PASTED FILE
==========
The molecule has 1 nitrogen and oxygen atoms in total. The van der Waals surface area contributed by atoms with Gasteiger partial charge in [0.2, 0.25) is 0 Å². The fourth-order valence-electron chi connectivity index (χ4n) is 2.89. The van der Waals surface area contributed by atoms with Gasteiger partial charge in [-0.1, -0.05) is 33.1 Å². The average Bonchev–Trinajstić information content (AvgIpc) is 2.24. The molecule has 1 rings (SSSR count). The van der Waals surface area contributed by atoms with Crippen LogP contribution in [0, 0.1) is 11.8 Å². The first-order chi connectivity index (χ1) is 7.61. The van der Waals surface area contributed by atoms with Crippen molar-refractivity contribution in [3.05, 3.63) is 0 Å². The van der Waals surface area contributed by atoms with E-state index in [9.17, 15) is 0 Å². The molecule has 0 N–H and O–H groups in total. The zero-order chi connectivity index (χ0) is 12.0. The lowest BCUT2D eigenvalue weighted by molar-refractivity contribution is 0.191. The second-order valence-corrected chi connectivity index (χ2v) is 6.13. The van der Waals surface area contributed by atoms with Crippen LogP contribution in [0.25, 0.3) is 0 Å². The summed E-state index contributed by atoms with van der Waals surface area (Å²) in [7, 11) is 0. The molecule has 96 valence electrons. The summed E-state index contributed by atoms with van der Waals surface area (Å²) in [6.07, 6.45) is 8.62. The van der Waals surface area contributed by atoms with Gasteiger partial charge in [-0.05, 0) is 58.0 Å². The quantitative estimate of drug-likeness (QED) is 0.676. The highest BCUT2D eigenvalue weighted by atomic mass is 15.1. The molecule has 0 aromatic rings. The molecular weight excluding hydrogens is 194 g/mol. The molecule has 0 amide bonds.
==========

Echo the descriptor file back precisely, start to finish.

The molecule has 1 nitrogen and oxygen atoms in total. The van der Waals surface area contributed by atoms with Gasteiger partial charge in [0.2, 0.25) is 0 Å². The fourth-order valence-electron chi connectivity index (χ4n) is 2.89. The van der Waals surface area contributed by atoms with Gasteiger partial charge in [-0.1, -0.05) is 33.1 Å². The average Bonchev–Trinajstić information content (AvgIpc) is 2.24. The molecule has 1 rings (SSSR count). The van der Waals surface area contributed by atoms with Crippen LogP contribution in [0, 0.1) is 11.8 Å². The first-order chi connectivity index (χ1) is 7.61. The van der Waals surface area contributed by atoms with Crippen molar-refractivity contribution in [3.05, 3.63) is 0 Å². The van der Waals surface area contributed by atoms with E-state index in [9.17, 15) is 0 Å². The molecule has 0 N–H and O–H groups in total. The zero-order chi connectivity index (χ0) is 12.0. The lowest BCUT2D eigenvalue weighted by molar-refractivity contribution is 0.191. The second-order valence-corrected chi connectivity index (χ2v) is 6.13. The van der Waals surface area contributed by atoms with Crippen LogP contribution in [0.25, 0.3) is 0 Å². The summed E-state index contributed by atoms with van der Waals surface area (Å²) in [7, 11) is 0. The molecule has 96 valence electrons. The summed E-state index contributed by atoms with van der Waals surface area (Å²) in [6.07, 6.45) is 8.62. The van der Waals surface area contributed by atoms with Gasteiger partial charge in [-0.05, 0) is 58.0 Å². The quantitative estimate of drug-likeness (QED) is 0.676. The highest BCUT2D eigenvalue weighted by atomic mass is 15.1. The molecule has 0 aromatic rings. The molecular weight excluding hydrogens is 194 g/mol. The molecule has 0 amide bonds.